By the 1980s, Japan’s confidence in its economic status and ability to influence global markets (starkly demonstrated by Japan’s inclusion in the G-6 nations in the mid-1970s) had given it a newfound desire to raise its profile on the international stage and seek a much more diverse role for itself in global politics. Under Prime Minister Nakasone Yasuhiro, Japan firmly committed itself to Western notions of security and increased its aid donations to third world countries in order to counter the threat posed by the Soviet Union.
Nakasone increased defence spending in Japan by 6% per year (from its previous limit of 1% of GDP), and his decision to agree to the G-7’s “Plaza Accord” in 1985, thereby increasing the value of yen, gave Japan a leading role in providing funds for global growth. Under Prime Minister Takeshita Noboru, Japan became the world’s largest donor of ODA (60% of which was going to Asia in 1992) while simultaneously becoming the world’s largest creditor nation.
At this point, I will draw this particular chapter to a close, however in subsequent posts I shall try to continue the narrative of Japanese foreign policy as it entered the 1990s and 2000s, much of which had a bearing on the decisions taken recently by the Abe government.
 Michael Green, Japan`s Reluctant Realism, Center for Strategic and International Studies, Washington, 2007, p.11
 John Dower, Embracing Defeat: Japan in the aftermath of World War II, Penguin Books, London, 1999, pp.360,401
 Yutaka Kawashima, Japanese Foreign Policy at the Crossroads: Challenges and Options for the Twenty-First Century, Brookings Institute Press, Washington, 2005, pp.24-25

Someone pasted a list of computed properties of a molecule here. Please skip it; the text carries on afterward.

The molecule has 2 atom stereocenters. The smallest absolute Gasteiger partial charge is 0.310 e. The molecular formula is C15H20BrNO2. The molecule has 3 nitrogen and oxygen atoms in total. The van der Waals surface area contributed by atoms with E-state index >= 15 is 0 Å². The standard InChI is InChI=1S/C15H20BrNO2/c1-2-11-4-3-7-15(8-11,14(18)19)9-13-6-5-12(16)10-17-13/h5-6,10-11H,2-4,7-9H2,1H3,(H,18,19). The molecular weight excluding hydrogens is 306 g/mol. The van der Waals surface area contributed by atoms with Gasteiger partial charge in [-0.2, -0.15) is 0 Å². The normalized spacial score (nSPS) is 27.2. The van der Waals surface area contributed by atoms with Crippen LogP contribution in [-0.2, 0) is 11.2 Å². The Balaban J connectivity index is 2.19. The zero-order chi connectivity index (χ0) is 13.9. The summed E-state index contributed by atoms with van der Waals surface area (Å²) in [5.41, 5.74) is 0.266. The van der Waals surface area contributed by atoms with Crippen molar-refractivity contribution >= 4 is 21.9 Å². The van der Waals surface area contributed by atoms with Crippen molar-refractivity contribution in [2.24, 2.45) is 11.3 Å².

Ibid, p.26
 Michael Green, op.cit, p.13
 Ibid, pp.13-14
 Ibid, pp.14-15
 George R Packard, “The United-States – Japan Security Treaty at 50: Still a grand bargain?”, Foreign Affairs, March/April 2010, website: http://www.foreignaffairs.com/articles/66150/george-r-packard/the-united-states-japan-security-treaty-at-50?page=2, accessed March 12 2012
 Yutaka Kawashima, op.cit, p.20
 Yoichi Funabashi, “Tokyo’s Depression Diplomacy”, Foreign Affairs, November/December Vol.77 No.6, 1998, p.29
 Narongchai Akrasanee and Apichart Prasert, “"The Evolution of ASEAN-Japan Economic Cooperation,", ASEAN-Japan Cooperation:A Foundation for East Asian Community; (ed. Japan Center for International Exchange), Tokyo: Japan Center for International Exchange, 2003, pp. 63-74
 Ibid, p.62
 Michael Green, op.cit, p.16
 Ministry of Foreign Affairs, “50 years of Japan’s ODA” (Pamphlet), Ministry of Foreign Affairs, Tokyo, 2002, website: http://www.mofa.go.jp/policy/oda/cooperation/anniv50/pamphlet/progress3.html, accessed March 23 2012